Sebi overhauls crowdfunding scheme rules, putting it on par with MFs

The Securities and Exchange Board of India (SEBI) on Tuesday overhauled the regulations governing Collective Investment Schemes (CIS), bringing them on par with Mutual Funds (MF) regulations. The market regulator said the move would “remove regulatory arbitrage” between pooled investment vehicles.

The Sebi Board of Directors has also approved amendments to the SEBI Trustee Regulations 1996 to enable registered custodians to provide custody services in connection with Exchange Traded Funds (ETFs) launched by local funds. The Board of Directors also made amendments to the Listing Obligations and Disclosure Requirements (LODR) regulations to facilitate the process of transferring securities to investors and ensure uniformity in the process. The Board also approved the budget estimates for the next fiscal year.

In a press release, Sebi said the major changes in CIS regulations include increasing the minimum net worth requirement and introducing a clause to have a track record in the relevant field of CIS creation. Also, the introduction of joint shareholding rules where no single entity can own more than 10 percent of the shares of more than one Collective Investment Management Company (CIMC).

This will be the first major review of CIS regulations since they were notified in 1999. The changes follow a consultation paper that Sebi put forward in January to review CIS standards.

Nowadays, there are many companies that raise capital from investors through schemes of pooling funds linked to gold, farms, goats, cows and emu birds disguised as CIS without proper permission. Such schemes often end up deceiving investors because they are structured in such a way that they escape regulatory scrutiny.

Industry players said changes in regulations will encourage large enterprises to set up CIS, which will help direct household savings to economy-boosting activities with appropriate safeguards.

Sebi also specified the minimum number of investors, the maximum ownership of one investor and the minimum subscription amount at the CIS level.

The discussion paper suggested there should be a minimum of 20 investors with one investor having exposure to a maximum of 25 percent of the system’s assets under management (AUM). Furthermore, sponsors and CIS employees will be required to maintain the skin in the game. Further, it mandated that the sponsor must invest 2.5 per cent of the body or Rs 5 crore, whichever is less, in the scheme. Also, just like MFs, key CIS employees will receive one-fifth of their compensation in the form of scheme units. According to the discussion paper, the minimum net worth to set up for CIMC was Rs 50 crore with a proven track record of profitability for five years.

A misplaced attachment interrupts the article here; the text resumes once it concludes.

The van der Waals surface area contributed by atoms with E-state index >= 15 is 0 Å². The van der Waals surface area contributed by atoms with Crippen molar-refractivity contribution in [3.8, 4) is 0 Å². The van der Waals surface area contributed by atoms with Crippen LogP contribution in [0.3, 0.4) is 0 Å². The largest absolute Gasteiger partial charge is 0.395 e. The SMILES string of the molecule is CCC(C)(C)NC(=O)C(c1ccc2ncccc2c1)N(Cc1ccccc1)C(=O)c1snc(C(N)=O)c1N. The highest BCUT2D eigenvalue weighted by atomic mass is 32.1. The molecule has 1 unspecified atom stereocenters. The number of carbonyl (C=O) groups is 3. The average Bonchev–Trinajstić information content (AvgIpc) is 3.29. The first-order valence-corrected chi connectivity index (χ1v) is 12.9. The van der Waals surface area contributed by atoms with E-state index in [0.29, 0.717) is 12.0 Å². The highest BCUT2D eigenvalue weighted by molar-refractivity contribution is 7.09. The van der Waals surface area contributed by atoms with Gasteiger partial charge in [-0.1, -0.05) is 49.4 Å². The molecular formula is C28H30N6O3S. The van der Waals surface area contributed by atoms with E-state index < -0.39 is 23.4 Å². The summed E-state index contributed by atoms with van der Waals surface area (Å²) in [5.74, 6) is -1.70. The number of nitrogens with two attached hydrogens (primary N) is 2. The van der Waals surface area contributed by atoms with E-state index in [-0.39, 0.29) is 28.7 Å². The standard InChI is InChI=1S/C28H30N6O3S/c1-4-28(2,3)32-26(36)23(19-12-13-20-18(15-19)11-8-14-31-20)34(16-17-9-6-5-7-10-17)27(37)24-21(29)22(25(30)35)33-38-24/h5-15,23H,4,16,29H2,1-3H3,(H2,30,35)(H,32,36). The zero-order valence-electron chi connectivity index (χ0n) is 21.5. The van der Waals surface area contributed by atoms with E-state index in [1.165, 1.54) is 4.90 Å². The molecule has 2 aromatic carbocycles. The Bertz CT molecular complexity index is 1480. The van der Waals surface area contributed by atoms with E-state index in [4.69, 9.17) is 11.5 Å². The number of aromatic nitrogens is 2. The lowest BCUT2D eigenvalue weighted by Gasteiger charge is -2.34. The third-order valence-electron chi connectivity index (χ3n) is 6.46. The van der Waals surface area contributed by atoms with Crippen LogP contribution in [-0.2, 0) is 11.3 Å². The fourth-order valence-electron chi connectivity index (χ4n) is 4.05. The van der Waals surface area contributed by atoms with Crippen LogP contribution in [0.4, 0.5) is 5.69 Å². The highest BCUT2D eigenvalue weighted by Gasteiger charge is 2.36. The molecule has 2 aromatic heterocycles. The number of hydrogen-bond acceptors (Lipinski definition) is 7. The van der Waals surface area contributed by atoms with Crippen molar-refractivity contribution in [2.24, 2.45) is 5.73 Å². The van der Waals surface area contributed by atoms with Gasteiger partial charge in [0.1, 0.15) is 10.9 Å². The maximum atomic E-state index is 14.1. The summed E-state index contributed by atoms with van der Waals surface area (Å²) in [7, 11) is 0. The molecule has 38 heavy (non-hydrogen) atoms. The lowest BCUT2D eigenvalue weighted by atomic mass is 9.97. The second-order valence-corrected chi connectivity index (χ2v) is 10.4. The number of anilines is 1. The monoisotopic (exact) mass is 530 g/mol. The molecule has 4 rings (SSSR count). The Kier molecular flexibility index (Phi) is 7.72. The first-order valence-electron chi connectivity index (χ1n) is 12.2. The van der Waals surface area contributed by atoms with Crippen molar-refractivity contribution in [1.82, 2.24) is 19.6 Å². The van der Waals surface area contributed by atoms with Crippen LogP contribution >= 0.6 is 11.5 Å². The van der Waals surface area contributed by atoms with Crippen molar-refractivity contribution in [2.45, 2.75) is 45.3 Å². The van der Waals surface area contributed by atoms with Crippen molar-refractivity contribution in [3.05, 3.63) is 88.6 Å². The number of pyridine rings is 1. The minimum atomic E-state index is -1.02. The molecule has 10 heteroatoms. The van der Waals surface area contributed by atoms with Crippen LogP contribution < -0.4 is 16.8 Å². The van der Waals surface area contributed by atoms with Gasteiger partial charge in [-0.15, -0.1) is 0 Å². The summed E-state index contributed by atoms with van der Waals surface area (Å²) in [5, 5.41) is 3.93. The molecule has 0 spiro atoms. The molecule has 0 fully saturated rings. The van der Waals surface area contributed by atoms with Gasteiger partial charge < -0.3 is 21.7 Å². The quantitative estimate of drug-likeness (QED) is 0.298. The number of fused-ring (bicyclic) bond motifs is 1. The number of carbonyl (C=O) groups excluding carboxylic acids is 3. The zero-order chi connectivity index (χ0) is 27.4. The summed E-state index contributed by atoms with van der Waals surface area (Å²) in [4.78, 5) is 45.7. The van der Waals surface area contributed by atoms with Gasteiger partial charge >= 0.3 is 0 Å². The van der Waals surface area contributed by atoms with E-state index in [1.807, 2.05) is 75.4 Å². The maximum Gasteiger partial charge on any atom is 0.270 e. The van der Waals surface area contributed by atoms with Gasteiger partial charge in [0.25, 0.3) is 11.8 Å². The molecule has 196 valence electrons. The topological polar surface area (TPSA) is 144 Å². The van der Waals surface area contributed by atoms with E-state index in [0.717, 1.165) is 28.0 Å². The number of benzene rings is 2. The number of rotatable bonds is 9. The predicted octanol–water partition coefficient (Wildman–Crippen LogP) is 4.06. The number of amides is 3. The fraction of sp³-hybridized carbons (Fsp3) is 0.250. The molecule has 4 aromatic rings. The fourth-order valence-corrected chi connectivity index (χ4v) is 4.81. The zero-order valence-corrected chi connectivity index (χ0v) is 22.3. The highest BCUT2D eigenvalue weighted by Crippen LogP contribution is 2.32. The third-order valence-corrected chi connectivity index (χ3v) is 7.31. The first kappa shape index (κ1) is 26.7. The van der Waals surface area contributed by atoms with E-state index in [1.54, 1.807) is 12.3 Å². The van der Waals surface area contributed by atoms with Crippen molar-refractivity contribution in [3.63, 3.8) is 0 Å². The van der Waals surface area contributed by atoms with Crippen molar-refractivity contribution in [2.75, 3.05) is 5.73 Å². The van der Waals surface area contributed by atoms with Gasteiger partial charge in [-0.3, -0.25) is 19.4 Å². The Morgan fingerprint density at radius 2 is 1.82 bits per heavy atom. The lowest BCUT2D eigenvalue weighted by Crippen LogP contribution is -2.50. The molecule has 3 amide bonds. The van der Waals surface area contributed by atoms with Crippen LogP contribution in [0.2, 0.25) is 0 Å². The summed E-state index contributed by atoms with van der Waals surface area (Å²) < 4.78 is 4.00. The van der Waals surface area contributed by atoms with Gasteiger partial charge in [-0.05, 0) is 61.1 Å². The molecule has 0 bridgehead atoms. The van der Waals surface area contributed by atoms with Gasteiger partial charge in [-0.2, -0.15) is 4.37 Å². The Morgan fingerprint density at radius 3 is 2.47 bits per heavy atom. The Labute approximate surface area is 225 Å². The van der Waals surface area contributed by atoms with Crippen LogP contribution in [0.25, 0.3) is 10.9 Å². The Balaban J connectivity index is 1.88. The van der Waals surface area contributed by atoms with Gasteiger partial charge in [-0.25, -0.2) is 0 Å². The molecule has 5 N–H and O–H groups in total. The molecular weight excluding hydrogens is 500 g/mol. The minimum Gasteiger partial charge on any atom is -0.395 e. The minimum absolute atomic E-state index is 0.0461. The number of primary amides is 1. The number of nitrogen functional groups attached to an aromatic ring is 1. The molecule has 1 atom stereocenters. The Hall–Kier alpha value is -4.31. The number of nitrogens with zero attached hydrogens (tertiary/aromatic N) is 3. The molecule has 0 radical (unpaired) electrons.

Dear Reader,

Business Standard has always strived to provide the latest information and commentary on developments that matter to you and that have broader political and economic implications for the country and the world. Your continued encouragement and feedback on how we can improve our offerings has made our determination and our commitment to these ideals even stronger. Even during these challenging times brought about by Covid-19, we continue our commitment to keeping you updated with trusted news, authoritative opinions and insightful commentary on relevant topical issues.
However, we have a request.

As we battle the economic impact of the pandemic, we need your support even more, so we can continue to bring you more quality content. Our subscription form has seen an encouraging response from many of you, who have subscribed to our content online. Further subscribing to our online content can only help us achieve our goals of providing better and more relevant content. We believe in free, fair and credible journalism. Your support with more subscriptions can help us practice the journalism we are committed to.

Support quality press and Subscribe to Business Standard.

digital publisher

Leave a Reply

Your email address will not be published. Required fields are marked *